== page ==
Checking On Your Mental Health

Kylie Mullaly, Staff Writer

In 2020, the world decided to challenge our mental health by treating us all to a catastrophic pandemic. Forced to stay inside, distance from our loved ones, and abandon our favorite extracurriculars, we each struggled to find happiness in isolation. For me, this became a catalyst for paying attention to my mental health. While I am not at all a mental health professional, I thought I would include a couple of coping strategies that have helped me this year.

For many high school students, stress and anxiety are almost constant. Even when every assignment is submitted, there is the expectation that we could be doing better or could be doing more. In reality, you are not supposed to feel constantly stressed or overworked. Especially with the overbearing shadow of coronavirus looming over us, there seems to be no escape from the unending nerves and stress. Our brains need breaks and relaxation, but it seems selfish to take time out of our busy schedules just to breathe. Why take a breath when you could be finishing that assignment? I promise, if you take a minute to relax, you feel better and be able to accomplish your tasks more efficiently.

One way to do this is to remove yourself from your workstation and find an area where you can comfortably sit or lie down. I recommend closing your eyes, but that is up to you. Place a hand on your chest and a hand on your stomach. Notice how you are breathing. If your breath is coming from your chest, this means you are stressed or nervous. To trick your mind, take deep inhales through your nose and breath from your stomach. Your chest should be almost still. Exhale slowly through your mouth. Try to set aside about ten minutes to practice this technique. It helps to do it multiple times a day, but you are aware of how much you and your mind need it. 

You can also mediate. There are plenty of guided meditations on YouTube. I prefer to find ones with affirmations as they encourage positivity and remind you to be thankful for what you have. I like to listen to ASMR meditations. I am aware these are not for everyone, but I recommend you give it a try. If you don’t like it, you can move on to something else.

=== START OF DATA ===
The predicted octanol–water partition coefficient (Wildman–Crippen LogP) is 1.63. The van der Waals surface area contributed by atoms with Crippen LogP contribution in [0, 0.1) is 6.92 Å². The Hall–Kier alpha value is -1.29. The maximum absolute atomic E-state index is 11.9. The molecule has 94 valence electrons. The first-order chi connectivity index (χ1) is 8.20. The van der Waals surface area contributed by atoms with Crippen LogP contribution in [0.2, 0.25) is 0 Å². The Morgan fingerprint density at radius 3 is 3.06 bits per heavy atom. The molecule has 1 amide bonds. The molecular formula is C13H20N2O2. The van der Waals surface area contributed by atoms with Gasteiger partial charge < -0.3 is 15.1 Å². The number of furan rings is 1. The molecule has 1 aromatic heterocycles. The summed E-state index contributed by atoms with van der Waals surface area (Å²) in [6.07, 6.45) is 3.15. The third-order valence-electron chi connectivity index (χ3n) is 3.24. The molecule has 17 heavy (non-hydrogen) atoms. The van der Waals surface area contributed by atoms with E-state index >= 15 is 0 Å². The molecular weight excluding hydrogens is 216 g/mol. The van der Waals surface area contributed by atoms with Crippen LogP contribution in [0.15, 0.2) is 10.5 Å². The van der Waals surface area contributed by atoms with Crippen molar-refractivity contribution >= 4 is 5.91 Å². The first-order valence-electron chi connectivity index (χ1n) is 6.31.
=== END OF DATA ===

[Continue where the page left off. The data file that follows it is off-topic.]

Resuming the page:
Additionally, practicing grounding exercise can be incredibly helpful for reducing anxiety. My personal favorite is as follows. Try to relax as much as possible. Notice five things that you can hear. Next, 4 things you can smell. 3 things you can feel. 2 things you can see. 1 thing you can taste. Then, switch it up. Find 5 things you can feel, four things you can see, and so on. Eventually, you will feel connected to your body and your senses, becoming completely aware of yourself and your situation. I find this to be very helpful. There are plenty of other grounding techniques you can find online, this just so happened to be my favorite.

One of the most helpful ways to aid your mental health is to find something you enjoy doing so much that it becomes a relaxing and happy experience. For me, this is any creative pursuit. Whether I am sewing, sketching, doing collages, or writing a poem, it is a fantastic and healthy emotional release. Art may not be the solution for you, but I am certain there is something you enjoy just as much. Exercise, music, and cooking are all wonderful alternatives.

Lastly, make sure to reach out to your friends and family. We are all struggling right now, and there is nothing we can do to control the chaos outside our window. However, we can make sure our loved ones have someone to talk to. It can be difficult to be vulnerable, and if you are having trouble, I encourage you to chat with someone qualified. In order to visit a mental health professional, you do not have to be mentally ill or in a crisis. You can just be someone who wants to take care of yourself. We all feel rotten from time to time, and it helps to have someone with experience guide us through these rough times. 


For those of you who are interested, the Seward Community Health Center is offering free mental health screenings. These short, non-intrusive sessions make sure you are checking up on your mind and are finding healthy ways to deal with the on-fire-garbage-can that is 2020. I will be taking advantage of this opportunity to make sure that I am the best possible version of myself so I can be helpful to those around me and continue creating. You can call the Seward Community Health Center at 907-224-2273. These sessions can be set up over Zoom or in person, whatever works best for you.

Remember to take care of yourself and most importantly, remember to take the time to breathe.